That Woman from Arbutustvscribe20192023-11-22T01:02:12+00:00
The Woman from Arbutus – Book Description
Ama Bazan, a black Cuban refugee, turned U.S. citizen, has owned and operated a popular athletic club for forty years in Arbutus, Maryland, a suburb southwest of Baltimore. But Ama’s recent tough financial times that have caused her, for the first time ever, to be late on her monthly rent. The realty company that owns the athletic club’s twenty acres of athletic fields and Ama’s hugely popular gymnasium has activated a clause in her lease that allows them to evict any lessee who fails to pay rent fully and on time. The eviction is not without a purpose. The realty company intends to build a casino, bar, and restaurant on Ama’s valuable property. Ama is given five months to vacate the property and abandon her club that has kept hundreds of local youths off the streets and bettering themselves under her excellent tutelage. She is left to find a way to buy the athletic club or build a new one elsewhere, but that will take at least a million dollars or more to accomplish.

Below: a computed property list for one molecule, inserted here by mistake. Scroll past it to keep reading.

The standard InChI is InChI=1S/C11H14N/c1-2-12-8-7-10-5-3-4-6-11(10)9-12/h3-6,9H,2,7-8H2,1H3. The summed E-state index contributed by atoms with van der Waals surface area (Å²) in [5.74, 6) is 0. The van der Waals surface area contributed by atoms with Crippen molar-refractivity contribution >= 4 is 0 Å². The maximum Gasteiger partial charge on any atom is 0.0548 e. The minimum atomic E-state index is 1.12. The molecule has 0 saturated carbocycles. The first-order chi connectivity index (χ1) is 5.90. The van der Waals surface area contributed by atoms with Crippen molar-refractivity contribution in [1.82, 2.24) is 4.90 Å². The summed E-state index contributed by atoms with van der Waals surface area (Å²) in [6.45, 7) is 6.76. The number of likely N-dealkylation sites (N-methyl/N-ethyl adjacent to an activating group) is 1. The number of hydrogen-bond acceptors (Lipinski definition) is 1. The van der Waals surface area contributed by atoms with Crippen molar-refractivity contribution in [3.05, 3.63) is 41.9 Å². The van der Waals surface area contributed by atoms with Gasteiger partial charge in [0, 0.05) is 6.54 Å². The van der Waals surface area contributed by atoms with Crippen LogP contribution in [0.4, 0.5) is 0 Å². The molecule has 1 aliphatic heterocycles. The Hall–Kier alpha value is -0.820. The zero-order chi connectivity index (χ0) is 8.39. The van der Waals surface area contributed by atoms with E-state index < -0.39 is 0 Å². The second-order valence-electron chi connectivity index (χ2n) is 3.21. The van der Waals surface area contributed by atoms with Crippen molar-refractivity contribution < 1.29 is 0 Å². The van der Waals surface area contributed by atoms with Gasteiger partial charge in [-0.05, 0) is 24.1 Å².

Ama has a powerful talent. She was a multi-time amateur golf champion in her youth and has a wall full of trophies to prove it. She decides to try out for the U.S. Women’s Open Golf Championship to be held in Stuart, Florida well before her eviction will take place. If she can resurrect her old golf game she could earn enough money to build and maintain an athletic club for her kids. She is a strong, youthful gay woman who works out every day, has never partnered romantically with anyone because of her dedication to the children who have flocked to her athletic club, but there is a single drawback that could affect her ambitions to play in the Women’s Open Tournament: she is 70 years old. But Ama Bazan soon discovers that her age becomes a tremendous advantage. Would anyone believe a 70-year-old woman has qualified for the U.S. Women’s Open Golf Championship? The cameras on the event would be melting from overuse. It’s a scenario the sportscasters and TV advertisers dream about.